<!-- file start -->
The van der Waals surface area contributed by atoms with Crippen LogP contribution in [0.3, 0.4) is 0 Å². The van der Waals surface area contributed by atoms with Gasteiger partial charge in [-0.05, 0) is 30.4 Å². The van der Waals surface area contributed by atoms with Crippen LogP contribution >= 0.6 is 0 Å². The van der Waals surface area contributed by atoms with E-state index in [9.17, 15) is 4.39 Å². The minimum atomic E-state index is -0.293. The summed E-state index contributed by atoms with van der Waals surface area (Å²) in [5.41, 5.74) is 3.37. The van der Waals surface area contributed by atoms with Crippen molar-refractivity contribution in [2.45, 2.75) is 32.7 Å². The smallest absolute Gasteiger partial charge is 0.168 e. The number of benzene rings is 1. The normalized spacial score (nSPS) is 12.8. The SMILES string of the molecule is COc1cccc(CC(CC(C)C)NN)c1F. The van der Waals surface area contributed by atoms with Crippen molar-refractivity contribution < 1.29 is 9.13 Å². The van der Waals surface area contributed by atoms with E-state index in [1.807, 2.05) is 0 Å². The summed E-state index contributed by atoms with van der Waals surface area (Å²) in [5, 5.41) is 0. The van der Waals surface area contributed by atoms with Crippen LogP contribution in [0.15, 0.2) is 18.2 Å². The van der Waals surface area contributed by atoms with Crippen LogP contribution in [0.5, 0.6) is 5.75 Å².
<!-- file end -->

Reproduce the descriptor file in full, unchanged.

The van der Waals surface area contributed by atoms with Crippen LogP contribution in [0.3, 0.4) is 0 Å². The van der Waals surface area contributed by atoms with Gasteiger partial charge in [-0.05, 0) is 30.4 Å². The van der Waals surface area contributed by atoms with Crippen LogP contribution >= 0.6 is 0 Å². The van der Waals surface area contributed by atoms with E-state index in [9.17, 15) is 4.39 Å². The minimum atomic E-state index is -0.293. The summed E-state index contributed by atoms with van der Waals surface area (Å²) in [5.41, 5.74) is 3.37. The van der Waals surface area contributed by atoms with Crippen molar-refractivity contribution in [2.45, 2.75) is 32.7 Å². The smallest absolute Gasteiger partial charge is 0.168 e. The number of benzene rings is 1. The normalized spacial score (nSPS) is 12.8. The SMILES string of the molecule is COc1cccc(CC(CC(C)C)NN)c1F. The van der Waals surface area contributed by atoms with Crippen molar-refractivity contribution < 1.29 is 9.13 Å². The van der Waals surface area contributed by atoms with E-state index in [1.807, 2.05) is 0 Å². The summed E-state index contributed by atoms with van der Waals surface area (Å²) in [5, 5.41) is 0. The van der Waals surface area contributed by atoms with Crippen LogP contribution in [0.15, 0.2) is 18.2 Å². The van der Waals surface area contributed by atoms with Crippen LogP contribution in [0.5, 0.6) is 5.75 Å².